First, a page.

Sarah Cahill playing the Flower Piano Wissner instrument (photograph by Linda Dembo)
This afternoon in the Exhibition Garden of the San Francisco Botanical Garden, pianist Sarah Cahill presented a two-hour solo recital. This was one of twelve piano performances, all taking place simultaneously and each on an instrument placed in a different region of the Botanical Garden as part of the twelve-day Flower Piano event being co-hosted by Sunset Piano. While the Flower Power Performance Schedule said that Cahill would be playing music by Terry Riley and Meredith Monk, her program was far more diverse, demonstrating the rich scope of her repertoire.
Nevertheless, there were three Riley compositions on the program. The first of these was “Be Kind to One Another,” conceived as a reflection on 9/11 and first recorded by Cahill on her A Sweeter Music album released on Other Minds Records. Riley called this piece a rag; and, while he definitely brought his own voice to the music, it was a voice that seemed to reflect some of the more reflective or melancholy rags that Scott Joplin had composed, rather than usual lively examples taken from ragtime tradition. Since the tracks for A Sweeter Music were recorded in 2013, Cahill has built up a long history with this piece; and it was easy to grasp and appreciate the affection she brought to her interpretation.
On the more abstract side she had planned to play music from Riley’s Keyboard Studies, but the sostenuto pedal of the Wissner instrument she was playing was not up to realizing this music in a matter that reflected either Riley’s intentions or Cahill’s interpretation. More interesting was “The Philosopher’s Hand,” which Riley originally performed as a solo piano improvisation for the Kronos Quartet album Requiem for Adam. The piece was subsequently transcribed as solo piano music by Toon Vandevorst. Riley had conceived the improvisation in memory of Adam Harrington, son of the Kronos first violinist David Harrington. Pandit Pran Nath had attended the funeral and had silently taken Harrington’s hand. Harrington would later tell Riley that Nath’s was “the softest hand he ever held;” and Riley responded to that observation with his improvisation, which was then added to the Kronos recording. Cahill explained this backstory before performing Vandevorst’s transcription, and one could appreciate the sensitivity of touch that she brought to her keyboard work.
Monk was represented by another selection from Cahill’s A Sweeter Music album, “Steppe Music." Her other contributions to the program were her “St. Petersburg Waltz” and “Railroad (Travel Song).” I must confess that my own knowledge Monk’s work has been restricted almost entirely to her vocal compositions. In all three cases one could appreciate the affection that Cahill had for these pieces. This was also true of her performance of “Embers,” the second movement of Phil Kline’s mini-suite The Long Winter, also included on A Sweeter Music. One might not have been able to grasp the implications of warmth in the midst of cold, but this was again music of affectionate reflection.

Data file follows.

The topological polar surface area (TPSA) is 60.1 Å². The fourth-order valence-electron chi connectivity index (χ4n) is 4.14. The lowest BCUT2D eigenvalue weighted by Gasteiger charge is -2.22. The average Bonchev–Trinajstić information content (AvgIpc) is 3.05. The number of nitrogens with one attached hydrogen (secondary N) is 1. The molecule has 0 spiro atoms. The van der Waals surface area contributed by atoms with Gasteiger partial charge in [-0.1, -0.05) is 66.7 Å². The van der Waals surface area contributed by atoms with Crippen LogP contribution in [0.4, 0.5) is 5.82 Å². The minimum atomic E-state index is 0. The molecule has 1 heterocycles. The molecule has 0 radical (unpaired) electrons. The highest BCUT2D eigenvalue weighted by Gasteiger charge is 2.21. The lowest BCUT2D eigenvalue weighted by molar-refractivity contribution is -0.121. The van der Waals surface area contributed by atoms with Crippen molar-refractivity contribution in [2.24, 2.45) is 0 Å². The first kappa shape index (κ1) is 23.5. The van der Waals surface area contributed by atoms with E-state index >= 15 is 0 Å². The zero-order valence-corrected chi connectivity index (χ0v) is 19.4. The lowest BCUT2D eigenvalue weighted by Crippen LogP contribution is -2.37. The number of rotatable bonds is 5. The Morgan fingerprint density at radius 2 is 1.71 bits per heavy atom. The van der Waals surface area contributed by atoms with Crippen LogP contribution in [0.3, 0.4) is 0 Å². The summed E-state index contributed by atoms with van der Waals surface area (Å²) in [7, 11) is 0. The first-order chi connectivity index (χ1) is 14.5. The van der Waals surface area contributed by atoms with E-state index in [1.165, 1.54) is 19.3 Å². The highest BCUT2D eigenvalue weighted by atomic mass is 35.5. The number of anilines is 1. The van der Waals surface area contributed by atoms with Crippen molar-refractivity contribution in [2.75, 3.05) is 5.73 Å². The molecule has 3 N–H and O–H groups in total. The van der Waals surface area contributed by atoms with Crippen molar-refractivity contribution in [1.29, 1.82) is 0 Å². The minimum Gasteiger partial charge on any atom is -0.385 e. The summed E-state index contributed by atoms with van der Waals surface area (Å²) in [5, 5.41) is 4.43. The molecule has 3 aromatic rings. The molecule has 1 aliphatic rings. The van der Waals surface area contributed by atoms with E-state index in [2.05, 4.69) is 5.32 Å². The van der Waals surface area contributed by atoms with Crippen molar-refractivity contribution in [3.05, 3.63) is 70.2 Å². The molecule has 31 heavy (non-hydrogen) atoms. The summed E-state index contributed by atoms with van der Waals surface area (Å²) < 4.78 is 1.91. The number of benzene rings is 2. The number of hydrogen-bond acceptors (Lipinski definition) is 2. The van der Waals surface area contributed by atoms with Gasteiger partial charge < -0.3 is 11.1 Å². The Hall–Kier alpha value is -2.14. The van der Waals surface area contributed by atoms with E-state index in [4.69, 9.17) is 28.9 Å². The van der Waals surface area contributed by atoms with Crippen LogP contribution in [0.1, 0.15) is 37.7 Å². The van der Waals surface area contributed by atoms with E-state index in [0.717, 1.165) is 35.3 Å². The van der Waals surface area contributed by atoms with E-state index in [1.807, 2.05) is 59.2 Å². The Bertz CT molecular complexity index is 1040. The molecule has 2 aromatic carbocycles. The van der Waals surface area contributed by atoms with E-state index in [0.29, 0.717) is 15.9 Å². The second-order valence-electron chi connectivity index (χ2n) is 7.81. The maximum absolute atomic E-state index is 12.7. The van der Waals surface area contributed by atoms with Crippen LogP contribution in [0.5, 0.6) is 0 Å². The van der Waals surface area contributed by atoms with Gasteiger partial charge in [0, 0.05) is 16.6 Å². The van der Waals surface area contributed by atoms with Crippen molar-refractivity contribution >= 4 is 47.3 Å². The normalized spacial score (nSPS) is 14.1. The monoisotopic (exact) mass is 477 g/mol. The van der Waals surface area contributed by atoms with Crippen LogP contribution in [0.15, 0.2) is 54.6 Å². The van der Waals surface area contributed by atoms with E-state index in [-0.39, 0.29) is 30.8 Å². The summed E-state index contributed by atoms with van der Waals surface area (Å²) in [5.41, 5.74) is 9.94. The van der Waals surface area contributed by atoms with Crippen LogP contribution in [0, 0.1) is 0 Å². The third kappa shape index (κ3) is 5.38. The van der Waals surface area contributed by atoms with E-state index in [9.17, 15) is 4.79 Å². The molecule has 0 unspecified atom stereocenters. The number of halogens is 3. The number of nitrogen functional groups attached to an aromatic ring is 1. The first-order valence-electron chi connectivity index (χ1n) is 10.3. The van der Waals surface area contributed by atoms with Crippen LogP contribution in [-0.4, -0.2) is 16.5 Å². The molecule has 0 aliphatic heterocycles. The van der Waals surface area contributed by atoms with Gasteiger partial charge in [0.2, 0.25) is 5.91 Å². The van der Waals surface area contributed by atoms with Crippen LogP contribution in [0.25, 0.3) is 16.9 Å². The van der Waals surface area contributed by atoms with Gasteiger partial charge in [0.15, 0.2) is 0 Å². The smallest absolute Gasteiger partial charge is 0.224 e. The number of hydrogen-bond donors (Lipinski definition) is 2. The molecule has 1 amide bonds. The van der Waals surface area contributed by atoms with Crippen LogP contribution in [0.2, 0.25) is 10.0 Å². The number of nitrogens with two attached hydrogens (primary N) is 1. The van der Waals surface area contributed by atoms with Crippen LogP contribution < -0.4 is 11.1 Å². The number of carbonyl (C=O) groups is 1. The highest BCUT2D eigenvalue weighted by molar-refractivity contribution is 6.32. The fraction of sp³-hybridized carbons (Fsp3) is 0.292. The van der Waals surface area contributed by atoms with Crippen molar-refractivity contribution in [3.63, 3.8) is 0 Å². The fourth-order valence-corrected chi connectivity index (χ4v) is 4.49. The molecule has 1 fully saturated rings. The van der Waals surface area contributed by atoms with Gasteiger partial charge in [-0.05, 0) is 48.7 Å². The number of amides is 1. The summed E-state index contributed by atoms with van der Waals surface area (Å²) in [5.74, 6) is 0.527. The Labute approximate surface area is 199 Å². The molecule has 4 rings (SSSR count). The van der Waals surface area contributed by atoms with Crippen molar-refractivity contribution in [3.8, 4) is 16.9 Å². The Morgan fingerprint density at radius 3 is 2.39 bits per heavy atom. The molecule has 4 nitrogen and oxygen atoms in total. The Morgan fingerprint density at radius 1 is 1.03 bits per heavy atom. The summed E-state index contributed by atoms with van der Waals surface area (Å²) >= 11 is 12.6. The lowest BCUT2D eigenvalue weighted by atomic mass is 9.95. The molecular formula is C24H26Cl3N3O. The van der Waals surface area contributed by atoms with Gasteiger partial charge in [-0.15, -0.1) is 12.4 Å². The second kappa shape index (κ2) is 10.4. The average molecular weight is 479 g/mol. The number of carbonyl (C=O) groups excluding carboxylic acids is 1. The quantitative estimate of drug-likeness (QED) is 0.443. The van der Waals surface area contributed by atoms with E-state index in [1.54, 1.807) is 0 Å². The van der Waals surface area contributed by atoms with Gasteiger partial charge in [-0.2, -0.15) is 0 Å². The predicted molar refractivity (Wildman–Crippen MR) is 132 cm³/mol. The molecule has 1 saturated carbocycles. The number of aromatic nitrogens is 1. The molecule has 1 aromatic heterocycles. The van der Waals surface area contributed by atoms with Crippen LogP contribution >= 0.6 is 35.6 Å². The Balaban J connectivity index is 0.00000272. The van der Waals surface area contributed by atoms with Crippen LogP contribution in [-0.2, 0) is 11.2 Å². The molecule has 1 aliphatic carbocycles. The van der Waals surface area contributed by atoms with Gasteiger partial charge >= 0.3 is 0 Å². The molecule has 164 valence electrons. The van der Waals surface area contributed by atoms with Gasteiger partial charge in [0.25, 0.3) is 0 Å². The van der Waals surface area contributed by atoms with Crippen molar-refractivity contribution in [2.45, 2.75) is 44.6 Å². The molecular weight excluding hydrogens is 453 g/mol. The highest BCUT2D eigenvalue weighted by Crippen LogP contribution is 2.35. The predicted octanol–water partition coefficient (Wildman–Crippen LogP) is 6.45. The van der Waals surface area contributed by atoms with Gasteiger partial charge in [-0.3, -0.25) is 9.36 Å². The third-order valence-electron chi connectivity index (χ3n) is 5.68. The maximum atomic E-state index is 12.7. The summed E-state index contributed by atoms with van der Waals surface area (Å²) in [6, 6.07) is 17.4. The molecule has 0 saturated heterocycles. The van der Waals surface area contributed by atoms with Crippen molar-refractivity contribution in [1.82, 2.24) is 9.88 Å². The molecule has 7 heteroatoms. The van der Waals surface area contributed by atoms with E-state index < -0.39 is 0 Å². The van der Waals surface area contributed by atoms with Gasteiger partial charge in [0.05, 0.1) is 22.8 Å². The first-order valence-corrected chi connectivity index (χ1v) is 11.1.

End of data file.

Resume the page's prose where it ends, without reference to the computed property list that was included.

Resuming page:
The other Cahill album that was generously represented in this afternoon’s recital was Patterns of Plants, the music of Japanese composer Mamoru Fujieda. The album consists of selections from a very large repertoire of works created by Fujieda, each of which involves transcribing a geometrical pattern identified on a specific plant into a melodic pattern. Two of the pieces that Cahill played were taken from “collections” (which is how Fujieda describes his groups of individual compositions) with titles that cite specific plants, Begonia in My Life (the twentieth collection) and The Olive Branch Speaks (the nineteenth collection). In the absence of images of the plant patterns, it is not easy to think about how Fujieda’s music is associated with those patterns; but there is definitely an elegance to Fujieda’s style that one could not fail to notice in Cahill’s interpretations of his pieces.
Other composers on the program included John Adams (“China Gates,” which he wrote for Cahill), Pauline Oliveros (“Quintuplets Playpen,” a rare example of her working with conventional notation), Ingram Marshall (“Authentic Presence”), and Gabriela Lena Frank ( a movement from “Sueños de Chambi”). However, most interesting was Cahill’s decision to begin and end with the same selection, Kyle Gann’s “Going to Bed.” This was his transcription of the music that Philip Glass composed for “Bed,” the penultimate scene of his opera project with Robert Wilson Einstein on the Beach. This seemed to set the tone for the modernist stance of the selections that would follow, meaning that its repetition allowed for reflection on what one had experienced.